The job pays $125,000 a year. The salary was raised to that level--almost twice as much as Mayor Jane Byrne is paid--to buy the best available talent. There was money to search for the best talent, too. A Chicago foundation provided $60,000 for the search for the one person in all the nation who could do the job--superintendent of Chicago's public schools.
Two years ago, the consensus here was that the only solution to the woes of the public schools was to go outside the local system in search of a messiah who could make the schools work for the mostly black, mostly poor children left in them. But less than a month after the new superintendent started the job, Chicago politicians and parents wee grumbling that they had gone on a nationwide hunt for the ideal educator to save their schools, only to end up with someone they now fear is just a clever, ambitious politican.
Ruth Love, former head of Oakland's public schools, was in the Chicago job less than a month before her top assistant said, falsely, that he and the superintendent had found listening devices on her phones. It was apparently an attempt to raise her status in the public eye. Love said newspaper reporters misunderstood her when they quoted her as saying she had personally seen the bugs.
"I was never convinced of the idea that we had to go outside the school system to find a superintendent," says Rev. Kenneth Smith, president of the Chicago School Board--he abstained from the vote on hiring her--"and I'm not convinced now. It is hard to judge what sort of superintendent the woman will ever be. She doesn't know the school system or the city, and like every city, we are unique. We are under court order to desegregate. The last permanent superintendent resigned because of the financial problems. Then the legislature fired the school board."
Chicago's experience holds a lesson for Washington as it searches for a school superintendent. The best bet is to stay in the city school system and find an administrator who already knows the schools and the city, someone the schools already know, too, and won't be unpleasantly surprised by.
Chicago decided it wanted an outsider to become superintendent because, in board president Smith's words, "We wanted someone without friends in the system, an outsider who didn't owe any debts, who had fresh ideas and the energy to change the system." That was the dream.
The school board hired an executive-search firm, Duff-Howard. "We found that what makes a great superintendent," says Ken Duffy, managing partner, "is, first of all, charisma. Someone who has the power to upgrade morale. The school systems that people feel good about have a hero at the wheel, an Ernie Banks who looks good, draws people to him . . . who can get the business community interested in the schools.
"They don't need to be a good educator, per se, but someone who can delegate authority to good, smart people who carry out the actual educational program."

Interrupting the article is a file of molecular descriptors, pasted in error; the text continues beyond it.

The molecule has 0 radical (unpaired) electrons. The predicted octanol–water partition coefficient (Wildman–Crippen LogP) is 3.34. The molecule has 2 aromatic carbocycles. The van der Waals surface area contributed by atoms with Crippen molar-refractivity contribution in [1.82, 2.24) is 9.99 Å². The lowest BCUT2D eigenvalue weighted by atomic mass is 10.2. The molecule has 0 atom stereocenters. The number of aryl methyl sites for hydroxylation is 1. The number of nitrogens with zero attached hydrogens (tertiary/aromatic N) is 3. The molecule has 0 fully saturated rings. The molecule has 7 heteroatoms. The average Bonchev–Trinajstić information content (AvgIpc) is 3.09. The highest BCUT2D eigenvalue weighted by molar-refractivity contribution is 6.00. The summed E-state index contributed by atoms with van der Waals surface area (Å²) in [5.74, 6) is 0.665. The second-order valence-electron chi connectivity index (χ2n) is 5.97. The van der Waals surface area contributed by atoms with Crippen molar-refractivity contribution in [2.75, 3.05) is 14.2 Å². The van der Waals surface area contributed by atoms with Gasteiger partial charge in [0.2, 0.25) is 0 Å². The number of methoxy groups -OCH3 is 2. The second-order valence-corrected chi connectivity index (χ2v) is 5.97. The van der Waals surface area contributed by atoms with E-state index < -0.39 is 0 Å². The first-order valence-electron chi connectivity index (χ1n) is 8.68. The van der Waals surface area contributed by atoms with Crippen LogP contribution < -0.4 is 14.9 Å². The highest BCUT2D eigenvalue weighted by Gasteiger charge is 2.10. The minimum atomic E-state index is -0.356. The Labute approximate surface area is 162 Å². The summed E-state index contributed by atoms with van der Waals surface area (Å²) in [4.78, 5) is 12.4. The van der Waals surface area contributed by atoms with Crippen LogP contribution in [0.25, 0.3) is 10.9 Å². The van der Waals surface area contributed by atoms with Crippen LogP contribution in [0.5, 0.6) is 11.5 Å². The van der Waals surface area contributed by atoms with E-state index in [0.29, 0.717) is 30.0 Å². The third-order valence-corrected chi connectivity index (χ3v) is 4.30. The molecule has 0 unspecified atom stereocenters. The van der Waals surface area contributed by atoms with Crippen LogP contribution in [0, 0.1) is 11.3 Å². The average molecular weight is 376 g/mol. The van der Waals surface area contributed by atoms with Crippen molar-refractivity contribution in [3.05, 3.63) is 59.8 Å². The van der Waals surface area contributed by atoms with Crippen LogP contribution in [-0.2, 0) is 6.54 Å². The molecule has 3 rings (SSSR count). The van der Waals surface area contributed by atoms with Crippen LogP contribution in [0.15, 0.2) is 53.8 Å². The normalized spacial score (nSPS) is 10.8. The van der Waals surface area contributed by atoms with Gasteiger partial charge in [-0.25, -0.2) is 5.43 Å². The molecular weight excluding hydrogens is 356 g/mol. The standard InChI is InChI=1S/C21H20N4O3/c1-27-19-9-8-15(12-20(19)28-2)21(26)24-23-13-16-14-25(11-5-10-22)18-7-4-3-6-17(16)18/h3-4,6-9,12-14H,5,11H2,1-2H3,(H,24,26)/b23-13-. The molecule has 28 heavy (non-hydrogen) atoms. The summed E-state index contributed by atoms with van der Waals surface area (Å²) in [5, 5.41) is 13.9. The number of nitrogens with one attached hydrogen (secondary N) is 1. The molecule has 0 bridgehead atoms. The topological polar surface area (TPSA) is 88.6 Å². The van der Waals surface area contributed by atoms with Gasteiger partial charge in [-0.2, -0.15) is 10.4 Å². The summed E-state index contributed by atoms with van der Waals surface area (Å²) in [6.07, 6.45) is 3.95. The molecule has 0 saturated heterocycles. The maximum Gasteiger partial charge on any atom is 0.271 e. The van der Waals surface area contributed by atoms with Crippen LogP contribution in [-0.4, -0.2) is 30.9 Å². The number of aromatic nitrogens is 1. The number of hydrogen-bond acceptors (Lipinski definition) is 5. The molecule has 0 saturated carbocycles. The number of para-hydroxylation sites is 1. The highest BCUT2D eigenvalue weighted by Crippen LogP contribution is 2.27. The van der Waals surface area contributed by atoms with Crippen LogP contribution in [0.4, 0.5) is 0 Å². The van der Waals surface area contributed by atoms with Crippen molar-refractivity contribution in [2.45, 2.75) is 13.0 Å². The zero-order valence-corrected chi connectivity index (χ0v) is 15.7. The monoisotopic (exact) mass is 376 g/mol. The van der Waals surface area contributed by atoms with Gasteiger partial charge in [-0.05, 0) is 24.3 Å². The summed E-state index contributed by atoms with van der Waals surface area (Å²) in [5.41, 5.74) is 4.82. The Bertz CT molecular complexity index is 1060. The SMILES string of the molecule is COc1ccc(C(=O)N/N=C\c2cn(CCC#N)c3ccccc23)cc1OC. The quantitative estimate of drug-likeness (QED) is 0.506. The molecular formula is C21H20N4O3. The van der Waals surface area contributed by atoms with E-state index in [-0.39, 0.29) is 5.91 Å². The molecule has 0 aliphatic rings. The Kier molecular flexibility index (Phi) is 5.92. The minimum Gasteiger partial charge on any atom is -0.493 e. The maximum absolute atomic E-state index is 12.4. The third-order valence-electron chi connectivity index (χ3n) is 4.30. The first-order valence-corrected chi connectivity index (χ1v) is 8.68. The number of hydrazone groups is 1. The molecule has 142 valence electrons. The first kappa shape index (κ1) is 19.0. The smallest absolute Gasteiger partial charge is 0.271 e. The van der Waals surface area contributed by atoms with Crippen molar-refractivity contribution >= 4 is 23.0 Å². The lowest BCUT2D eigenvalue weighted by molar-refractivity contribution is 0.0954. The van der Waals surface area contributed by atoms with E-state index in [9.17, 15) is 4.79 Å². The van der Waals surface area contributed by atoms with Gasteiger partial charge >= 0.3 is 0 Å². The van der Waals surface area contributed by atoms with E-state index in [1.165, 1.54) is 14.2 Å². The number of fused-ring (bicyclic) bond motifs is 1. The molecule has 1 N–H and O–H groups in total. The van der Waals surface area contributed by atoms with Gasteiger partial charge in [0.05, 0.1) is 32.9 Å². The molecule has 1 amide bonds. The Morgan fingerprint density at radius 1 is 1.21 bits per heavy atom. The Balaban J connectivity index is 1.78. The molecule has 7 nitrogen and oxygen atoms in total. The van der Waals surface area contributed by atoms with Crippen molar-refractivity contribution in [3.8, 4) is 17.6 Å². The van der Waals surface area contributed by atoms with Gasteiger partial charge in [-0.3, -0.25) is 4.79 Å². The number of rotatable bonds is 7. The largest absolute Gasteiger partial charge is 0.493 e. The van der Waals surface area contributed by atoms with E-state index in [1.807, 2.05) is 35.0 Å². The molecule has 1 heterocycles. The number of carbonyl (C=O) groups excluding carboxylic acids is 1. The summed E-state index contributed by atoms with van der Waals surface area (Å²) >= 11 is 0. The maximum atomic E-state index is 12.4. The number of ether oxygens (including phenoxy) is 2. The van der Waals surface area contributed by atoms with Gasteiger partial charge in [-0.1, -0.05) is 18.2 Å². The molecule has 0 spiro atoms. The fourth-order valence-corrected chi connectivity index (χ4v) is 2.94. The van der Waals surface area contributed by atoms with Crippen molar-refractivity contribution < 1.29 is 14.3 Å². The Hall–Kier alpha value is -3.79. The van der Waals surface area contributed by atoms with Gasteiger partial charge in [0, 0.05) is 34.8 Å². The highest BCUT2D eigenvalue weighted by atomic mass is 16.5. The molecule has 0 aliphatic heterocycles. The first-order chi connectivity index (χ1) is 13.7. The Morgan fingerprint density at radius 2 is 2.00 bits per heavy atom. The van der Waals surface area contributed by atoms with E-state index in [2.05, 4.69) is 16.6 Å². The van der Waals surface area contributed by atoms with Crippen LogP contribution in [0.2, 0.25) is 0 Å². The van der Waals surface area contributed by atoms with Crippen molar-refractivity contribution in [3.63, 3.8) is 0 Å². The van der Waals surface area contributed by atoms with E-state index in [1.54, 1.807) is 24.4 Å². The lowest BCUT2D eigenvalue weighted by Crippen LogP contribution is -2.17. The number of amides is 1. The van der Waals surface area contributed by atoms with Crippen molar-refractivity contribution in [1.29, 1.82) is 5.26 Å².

The top superintendents in the country who were also black--another of Chicago's demands--were Arthur Jefferson of Detroit, Fred Holliday of York, Pa., Vincent Reed, former superintendent of D.C. schools, and Ruth Love of Oakland.
Jefferson and Reed turned the job down. Holliday eventually withdrew. That left Chicago with Ruth Love, a woman who gained a national reputation as an innovator i curriculum for beginning a system much like the District's Competency Based Curriculum and Chicago's reading plan, in which students must master specified skills before going on to the next level of work. She also began a program of handing out two grades, one for achievement and a second for effort. She began an adopt-a-school program to get businesses to sponsor school programs, buy books and get involved with the schools.
The other side of Ruth Love, however, was an ego that would make her do anything to get attention and the fact that she was a skilled political infighter who regularly fired people with other points of view. She also has an intolerance of vocal community groups and unions, according to reporters and school board members in Oakland. This was the side of Ruth Love that Chicago and its executive search firm did not know.
Criticism of Love ws muted during her selection because the three other candidates had already turned the job down and there was a push to just get the job filled after two years without a permanent superintendent. The school board was under fire from many blacks in the city, including Jesse Jackson, for not giving the job to Manford Byrd Jr., a black deputy superintendent in the Chicago schools since 1968.
"Ruth Love is not considered black at this moment by the black community," said Alderman Niles Sherman after Love was chosen superintendent. "A black candidate would have done what the others did--looked at the ramifications of the situation here and turned it down."
Two weeks after Love took office, she was involved with the bugging hoax. Suddenly the genius from a distant coast who was to save the public schools looked very ordinary.
"The bugging scandal hurt her," says a white Chicago politican who had supported hiring her. "No question. She had a whole heap of good will. She was the one who was going to save the schools. She takes that and gets her hand caught in the cookie jar. . . . If we had the chance again, I think you'd see more people willing to stay in the school system to pick a superintendent."
What happened in Chicago is a signal for Washington. If there are any candidates of good caliber in this city, they should be the ones competing for the permanent superintendent's job. If there are no good administrators with experience in the city's schools, then the school board needs to develop some talent. It should not be trapped into searching every two or three years for savior-superintendents who rarely live up to expectations.